In the year 1992, when she was a 19 year old creative-writing student at Hamilton College, N.Y., Kamila Shamsie was talking with her favorite teacher, the poet Agha Shahid Ali, about where he had spent his last summer. ‘I was in Delhi, and in Srinagar,’ he had said. She casually asked if he had also gone anywhere other than India. Shahid repeated, ‘I was in Srinagar’.
Shamsie, now a well-known novelist, told me in a long conversation about her teacher and friend, that increasingly after the early 1990s events in Kashmir, Shahid had begun making that distinction in his head. ‘With more and more pain,’ he had said, he had started to make the difference. This was big precisely because it was a difference of imagination, the most difficult sort we wrest with. For Shahid, who had grown up in Srinagar, this recognition was huge and was to seep into almost everything he wrote since.
Kashmir, before it is anything else, is a question of imagination. How we speak about it casually, how we visualize it in our heads, how we constantly place it in relation to us. Any lasting resolution in Kashmir will first have to wade through and question the common-sense around it.
For generations of Indian school kids, Kashmir begins as something visual, something cartographic. I grew up and went to school in Lucknow. When I was about ten or eleven, we started studying maps in class. My classmates and I always thought that the Indian map was particularly shapely. It looked like a body, full with hands, legs, torso, and especially, the head that was Kashmir. In fact, the head was the crowning piece of our juvenile image, its favorite bit.
This was a very amateur version of pride, imagining our country as full-bodied, as intact. The head was key to this imagination, an integral part of it. That we were studying maps in the geography classroom was crucial. Within a discipline that was taught as if it was untouched by politics, as if it was only about real contours, about actual topographies. Wholesale maps of ‘physical India’ and ‘political India’ available in local shops in Lucknow had no LOC, no mark of a disputed region, no specific shading. This worked perfectly for our pet metaphor, for our childish game of anthropomorphizing our country.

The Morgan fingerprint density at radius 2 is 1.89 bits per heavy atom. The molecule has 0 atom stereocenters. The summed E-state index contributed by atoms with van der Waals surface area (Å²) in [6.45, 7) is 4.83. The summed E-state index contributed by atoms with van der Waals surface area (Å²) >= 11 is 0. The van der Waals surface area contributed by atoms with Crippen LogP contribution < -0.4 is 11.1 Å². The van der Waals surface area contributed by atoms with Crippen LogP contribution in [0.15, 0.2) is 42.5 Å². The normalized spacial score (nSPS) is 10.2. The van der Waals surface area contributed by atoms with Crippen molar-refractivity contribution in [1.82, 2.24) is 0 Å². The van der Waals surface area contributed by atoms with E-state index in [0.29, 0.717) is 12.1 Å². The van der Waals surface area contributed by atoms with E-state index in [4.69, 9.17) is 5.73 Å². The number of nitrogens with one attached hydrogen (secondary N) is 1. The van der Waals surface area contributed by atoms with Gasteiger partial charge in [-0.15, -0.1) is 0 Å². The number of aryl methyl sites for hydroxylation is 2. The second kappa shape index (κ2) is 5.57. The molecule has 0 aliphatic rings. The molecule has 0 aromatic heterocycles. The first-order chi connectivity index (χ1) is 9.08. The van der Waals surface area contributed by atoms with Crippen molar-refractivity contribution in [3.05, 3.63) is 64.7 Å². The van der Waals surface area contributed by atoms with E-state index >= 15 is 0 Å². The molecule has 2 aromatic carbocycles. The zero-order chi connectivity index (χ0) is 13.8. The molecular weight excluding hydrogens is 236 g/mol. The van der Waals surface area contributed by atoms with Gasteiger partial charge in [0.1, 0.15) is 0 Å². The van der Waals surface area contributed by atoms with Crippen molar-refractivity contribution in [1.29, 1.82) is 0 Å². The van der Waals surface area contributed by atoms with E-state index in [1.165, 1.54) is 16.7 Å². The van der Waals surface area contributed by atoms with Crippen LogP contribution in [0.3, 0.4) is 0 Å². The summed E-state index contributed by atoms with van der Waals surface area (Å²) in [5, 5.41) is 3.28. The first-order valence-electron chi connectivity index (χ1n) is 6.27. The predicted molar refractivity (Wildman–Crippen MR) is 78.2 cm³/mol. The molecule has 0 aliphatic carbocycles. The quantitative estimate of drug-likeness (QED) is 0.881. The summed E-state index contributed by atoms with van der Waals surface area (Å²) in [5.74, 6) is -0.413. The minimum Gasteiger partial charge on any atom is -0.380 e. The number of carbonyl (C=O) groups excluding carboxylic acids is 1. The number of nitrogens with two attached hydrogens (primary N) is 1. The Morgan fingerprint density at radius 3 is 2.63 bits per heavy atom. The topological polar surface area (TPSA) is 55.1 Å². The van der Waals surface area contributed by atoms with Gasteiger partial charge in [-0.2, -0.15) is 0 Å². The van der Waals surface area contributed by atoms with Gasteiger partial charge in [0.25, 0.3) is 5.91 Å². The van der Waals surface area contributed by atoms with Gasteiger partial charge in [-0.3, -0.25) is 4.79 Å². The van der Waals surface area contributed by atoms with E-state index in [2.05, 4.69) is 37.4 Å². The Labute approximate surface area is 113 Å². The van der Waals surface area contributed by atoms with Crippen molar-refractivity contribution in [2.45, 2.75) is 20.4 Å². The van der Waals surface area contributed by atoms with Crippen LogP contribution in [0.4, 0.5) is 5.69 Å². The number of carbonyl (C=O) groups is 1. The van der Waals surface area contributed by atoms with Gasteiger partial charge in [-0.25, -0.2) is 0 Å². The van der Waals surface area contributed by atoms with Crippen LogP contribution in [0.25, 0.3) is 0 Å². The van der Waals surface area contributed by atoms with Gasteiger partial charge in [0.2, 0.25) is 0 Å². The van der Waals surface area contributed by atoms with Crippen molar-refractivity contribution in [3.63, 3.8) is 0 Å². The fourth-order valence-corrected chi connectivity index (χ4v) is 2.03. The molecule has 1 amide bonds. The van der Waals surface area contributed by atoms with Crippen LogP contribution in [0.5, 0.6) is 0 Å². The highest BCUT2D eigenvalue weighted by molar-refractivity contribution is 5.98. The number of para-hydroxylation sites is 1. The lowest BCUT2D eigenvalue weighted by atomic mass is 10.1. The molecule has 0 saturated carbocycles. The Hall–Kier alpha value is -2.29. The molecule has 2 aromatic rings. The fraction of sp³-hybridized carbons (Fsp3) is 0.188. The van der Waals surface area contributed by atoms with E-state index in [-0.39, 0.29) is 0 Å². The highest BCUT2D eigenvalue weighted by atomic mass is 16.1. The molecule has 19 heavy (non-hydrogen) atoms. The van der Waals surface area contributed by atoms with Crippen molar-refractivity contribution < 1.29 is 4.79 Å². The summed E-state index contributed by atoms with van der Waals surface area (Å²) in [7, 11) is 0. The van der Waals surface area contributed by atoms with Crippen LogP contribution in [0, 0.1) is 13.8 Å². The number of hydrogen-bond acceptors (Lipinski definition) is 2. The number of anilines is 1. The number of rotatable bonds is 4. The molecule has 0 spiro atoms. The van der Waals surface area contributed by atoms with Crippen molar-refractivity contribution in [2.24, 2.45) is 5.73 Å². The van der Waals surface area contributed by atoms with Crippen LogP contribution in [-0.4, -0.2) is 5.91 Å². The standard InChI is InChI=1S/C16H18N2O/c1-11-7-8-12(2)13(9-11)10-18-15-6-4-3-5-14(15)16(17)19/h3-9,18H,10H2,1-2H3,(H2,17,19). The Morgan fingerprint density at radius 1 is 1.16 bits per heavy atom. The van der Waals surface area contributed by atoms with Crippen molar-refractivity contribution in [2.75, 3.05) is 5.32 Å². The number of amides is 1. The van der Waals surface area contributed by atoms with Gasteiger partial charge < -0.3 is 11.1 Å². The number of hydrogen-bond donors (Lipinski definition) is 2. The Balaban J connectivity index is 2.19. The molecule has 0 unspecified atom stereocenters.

Any real debate about Kashmir will have to question these most basic images we have grown up with, these most common terms in which we have always spoken of it. For these images and terms have a damaging afterlife in our print and primetime. There needs to be an urgent debate on Kashmir among the young in India and it cannot begin if we have already made up our minds, already pictured the whole thing.
Any real debate cannot start with the common line that Kashmir is an integral part of India. We have to, at the very least, let the question remain open. Now more than ever, we have to play around with those first bits of maps we learnt in our classrooms and offset them with an eye for history and for tracking popular opinions of Kashmiris. This will happen only if we revise the first metaphors we had custom-built for Kashmir, only if we take care of that childish stubbornness we had for totality. Once we do this, we would have really come on track for any lasting answer for Kashmir.
The author is a writer based in Delhi.